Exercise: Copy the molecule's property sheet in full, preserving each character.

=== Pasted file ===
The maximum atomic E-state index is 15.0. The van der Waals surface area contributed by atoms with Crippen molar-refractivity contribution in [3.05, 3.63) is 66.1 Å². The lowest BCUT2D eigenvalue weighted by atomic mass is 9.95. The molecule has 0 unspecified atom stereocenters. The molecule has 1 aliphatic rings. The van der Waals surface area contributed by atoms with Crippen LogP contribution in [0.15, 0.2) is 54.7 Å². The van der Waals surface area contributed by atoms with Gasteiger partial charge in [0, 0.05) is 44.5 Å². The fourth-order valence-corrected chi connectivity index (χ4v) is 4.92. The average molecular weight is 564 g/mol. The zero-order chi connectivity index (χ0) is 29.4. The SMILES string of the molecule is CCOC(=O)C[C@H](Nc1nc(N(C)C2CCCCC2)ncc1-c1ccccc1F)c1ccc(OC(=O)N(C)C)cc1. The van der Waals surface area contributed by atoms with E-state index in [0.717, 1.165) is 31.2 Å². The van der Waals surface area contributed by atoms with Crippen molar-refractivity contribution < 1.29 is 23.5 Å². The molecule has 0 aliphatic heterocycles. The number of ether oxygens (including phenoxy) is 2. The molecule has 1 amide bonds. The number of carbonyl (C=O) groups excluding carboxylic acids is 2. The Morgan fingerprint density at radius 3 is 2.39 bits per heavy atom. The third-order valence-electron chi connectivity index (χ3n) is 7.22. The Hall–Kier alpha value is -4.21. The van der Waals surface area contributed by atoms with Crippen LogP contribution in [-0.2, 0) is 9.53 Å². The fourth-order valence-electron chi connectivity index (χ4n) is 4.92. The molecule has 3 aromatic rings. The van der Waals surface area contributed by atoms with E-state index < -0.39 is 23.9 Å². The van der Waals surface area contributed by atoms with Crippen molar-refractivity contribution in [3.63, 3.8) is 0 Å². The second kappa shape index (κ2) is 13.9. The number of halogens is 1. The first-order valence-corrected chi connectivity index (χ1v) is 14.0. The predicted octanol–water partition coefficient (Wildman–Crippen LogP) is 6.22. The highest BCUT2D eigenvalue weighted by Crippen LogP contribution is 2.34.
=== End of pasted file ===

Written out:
The maximum atomic E-state index is 15.0. The van der Waals surface area contributed by atoms with Crippen molar-refractivity contribution in [3.05, 3.63) is 66.1 Å². The lowest BCUT2D eigenvalue weighted by atomic mass is 9.95. The molecule has 0 unspecified atom stereocenters. The molecule has 1 aliphatic rings. The van der Waals surface area contributed by atoms with Crippen LogP contribution in [0.15, 0.2) is 54.7 Å². The van der Waals surface area contributed by atoms with Gasteiger partial charge in [0, 0.05) is 44.5 Å². The fourth-order valence-corrected chi connectivity index (χ4v) is 4.92. The average molecular weight is 564 g/mol. The zero-order chi connectivity index (χ0) is 29.4. The SMILES string of the molecule is CCOC(=O)C[C@H](Nc1nc(N(C)C2CCCCC2)ncc1-c1ccccc1F)c1ccc(OC(=O)N(C)C)cc1. The van der Waals surface area contributed by atoms with E-state index in [0.717, 1.165) is 31.2 Å². The van der Waals surface area contributed by atoms with Crippen molar-refractivity contribution < 1.29 is 23.5 Å². The molecule has 0 aliphatic heterocycles. The number of ether oxygens (including phenoxy) is 2. The molecule has 1 amide bonds. The number of carbonyl (C=O) groups excluding carboxylic acids is 2. The Morgan fingerprint density at radius 3 is 2.39 bits per heavy atom. The third-order valence-electron chi connectivity index (χ3n) is 7.22. The Hall–Kier alpha value is -4.21. The van der Waals surface area contributed by atoms with Crippen LogP contribution in [-0.2, 0) is 9.53 Å². The fourth-order valence-electron chi connectivity index (χ4n) is 4.92. The molecule has 3 aromatic rings. The van der Waals surface area contributed by atoms with E-state index < -0.39 is 23.9 Å². The van der Waals surface area contributed by atoms with Crippen molar-refractivity contribution in [3.63, 3.8) is 0 Å². The second kappa shape index (κ2) is 13.9. The number of halogens is 1. The first-order valence-corrected chi connectivity index (χ1v) is 14.0. The predicted octanol–water partition coefficient (Wildman–Crippen LogP) is 6.22. The highest BCUT2D eigenvalue weighted by Crippen LogP contribution is 2.34.